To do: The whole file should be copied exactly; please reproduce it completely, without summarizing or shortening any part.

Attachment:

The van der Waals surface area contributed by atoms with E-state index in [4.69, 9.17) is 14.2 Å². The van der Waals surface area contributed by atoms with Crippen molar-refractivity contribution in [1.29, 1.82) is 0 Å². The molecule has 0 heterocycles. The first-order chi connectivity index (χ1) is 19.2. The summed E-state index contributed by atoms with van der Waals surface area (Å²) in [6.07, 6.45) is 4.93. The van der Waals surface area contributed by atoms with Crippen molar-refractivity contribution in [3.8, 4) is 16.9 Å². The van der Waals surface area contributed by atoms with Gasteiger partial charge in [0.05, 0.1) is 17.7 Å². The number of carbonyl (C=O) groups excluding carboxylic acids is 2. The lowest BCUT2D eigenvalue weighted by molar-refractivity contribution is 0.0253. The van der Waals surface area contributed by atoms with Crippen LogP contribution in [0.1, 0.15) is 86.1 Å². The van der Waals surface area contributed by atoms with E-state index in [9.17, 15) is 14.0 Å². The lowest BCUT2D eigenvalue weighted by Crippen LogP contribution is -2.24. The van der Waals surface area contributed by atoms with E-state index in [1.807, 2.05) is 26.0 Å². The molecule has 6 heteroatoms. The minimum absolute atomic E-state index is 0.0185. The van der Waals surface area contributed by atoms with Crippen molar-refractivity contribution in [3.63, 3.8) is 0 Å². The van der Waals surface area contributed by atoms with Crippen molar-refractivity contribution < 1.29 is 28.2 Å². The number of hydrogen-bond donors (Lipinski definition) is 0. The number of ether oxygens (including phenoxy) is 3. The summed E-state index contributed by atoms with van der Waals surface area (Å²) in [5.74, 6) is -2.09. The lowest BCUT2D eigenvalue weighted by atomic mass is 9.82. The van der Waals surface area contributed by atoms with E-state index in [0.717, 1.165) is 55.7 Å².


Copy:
The van der Waals surface area contributed by atoms with E-state index in [4.69, 9.17) is 14.2 Å². The van der Waals surface area contributed by atoms with Crippen molar-refractivity contribution in [1.29, 1.82) is 0 Å². The molecule has 0 heterocycles. The first-order chi connectivity index (χ1) is 19.2. The summed E-state index contributed by atoms with van der Waals surface area (Å²) in [6.07, 6.45) is 4.93. The van der Waals surface area contributed by atoms with Crippen molar-refractivity contribution in [3.8, 4) is 16.9 Å². The van der Waals surface area contributed by atoms with Gasteiger partial charge in [0.05, 0.1) is 17.7 Å². The number of carbonyl (C=O) groups excluding carboxylic acids is 2. The lowest BCUT2D eigenvalue weighted by molar-refractivity contribution is 0.0253. The van der Waals surface area contributed by atoms with Crippen LogP contribution in [0.1, 0.15) is 86.1 Å². The van der Waals surface area contributed by atoms with E-state index in [9.17, 15) is 14.0 Å². The lowest BCUT2D eigenvalue weighted by Crippen LogP contribution is -2.24. The van der Waals surface area contributed by atoms with E-state index in [1.807, 2.05) is 26.0 Å². The molecule has 6 heteroatoms. The minimum absolute atomic E-state index is 0.0185. The van der Waals surface area contributed by atoms with Crippen molar-refractivity contribution in [3.63, 3.8) is 0 Å². The van der Waals surface area contributed by atoms with Crippen molar-refractivity contribution < 1.29 is 28.2 Å². The number of hydrogen-bond donors (Lipinski definition) is 0. The number of ether oxygens (including phenoxy) is 3. The summed E-state index contributed by atoms with van der Waals surface area (Å²) in [5.74, 6) is -2.09. The lowest BCUT2D eigenvalue weighted by atomic mass is 9.82. The van der Waals surface area contributed by atoms with E-state index in [0.717, 1.165) is 55.7 Å².